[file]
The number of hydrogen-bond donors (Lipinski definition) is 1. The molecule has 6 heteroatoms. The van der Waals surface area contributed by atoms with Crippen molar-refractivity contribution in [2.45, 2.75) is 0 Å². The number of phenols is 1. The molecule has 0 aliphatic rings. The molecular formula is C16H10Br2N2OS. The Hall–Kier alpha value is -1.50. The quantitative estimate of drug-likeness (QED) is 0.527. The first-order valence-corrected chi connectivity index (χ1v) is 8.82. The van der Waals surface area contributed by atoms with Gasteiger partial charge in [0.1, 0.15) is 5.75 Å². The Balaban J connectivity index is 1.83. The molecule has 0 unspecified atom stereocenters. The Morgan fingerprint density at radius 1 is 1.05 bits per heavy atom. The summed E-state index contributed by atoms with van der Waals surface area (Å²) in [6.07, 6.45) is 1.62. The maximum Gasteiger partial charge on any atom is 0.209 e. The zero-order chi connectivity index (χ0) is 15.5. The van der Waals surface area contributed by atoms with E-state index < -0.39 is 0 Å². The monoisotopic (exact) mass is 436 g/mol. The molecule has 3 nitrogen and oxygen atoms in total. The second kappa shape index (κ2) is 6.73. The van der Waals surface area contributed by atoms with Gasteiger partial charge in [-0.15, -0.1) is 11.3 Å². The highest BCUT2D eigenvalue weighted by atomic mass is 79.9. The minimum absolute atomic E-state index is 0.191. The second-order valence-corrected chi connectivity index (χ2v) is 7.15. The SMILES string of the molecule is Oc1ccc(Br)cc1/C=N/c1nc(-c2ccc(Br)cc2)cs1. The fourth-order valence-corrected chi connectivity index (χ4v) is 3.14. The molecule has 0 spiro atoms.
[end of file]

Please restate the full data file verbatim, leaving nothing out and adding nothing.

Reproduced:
The number of hydrogen-bond donors (Lipinski definition) is 1. The molecule has 6 heteroatoms. The van der Waals surface area contributed by atoms with Crippen molar-refractivity contribution in [2.45, 2.75) is 0 Å². The number of phenols is 1. The molecule has 0 aliphatic rings. The molecular formula is C16H10Br2N2OS. The Hall–Kier alpha value is -1.50. The quantitative estimate of drug-likeness (QED) is 0.527. The first-order valence-corrected chi connectivity index (χ1v) is 8.82. The van der Waals surface area contributed by atoms with Gasteiger partial charge in [0.1, 0.15) is 5.75 Å². The Balaban J connectivity index is 1.83. The molecule has 0 unspecified atom stereocenters. The Morgan fingerprint density at radius 1 is 1.05 bits per heavy atom. The summed E-state index contributed by atoms with van der Waals surface area (Å²) in [6.07, 6.45) is 1.62. The maximum Gasteiger partial charge on any atom is 0.209 e. The zero-order chi connectivity index (χ0) is 15.5. The van der Waals surface area contributed by atoms with E-state index < -0.39 is 0 Å². The monoisotopic (exact) mass is 436 g/mol. The molecule has 3 nitrogen and oxygen atoms in total. The second kappa shape index (κ2) is 6.73. The van der Waals surface area contributed by atoms with Gasteiger partial charge in [-0.15, -0.1) is 11.3 Å². The highest BCUT2D eigenvalue weighted by atomic mass is 79.9. The minimum absolute atomic E-state index is 0.191. The second-order valence-corrected chi connectivity index (χ2v) is 7.15. The SMILES string of the molecule is Oc1ccc(Br)cc1/C=N/c1nc(-c2ccc(Br)cc2)cs1. The fourth-order valence-corrected chi connectivity index (χ4v) is 3.14. The molecule has 0 spiro atoms.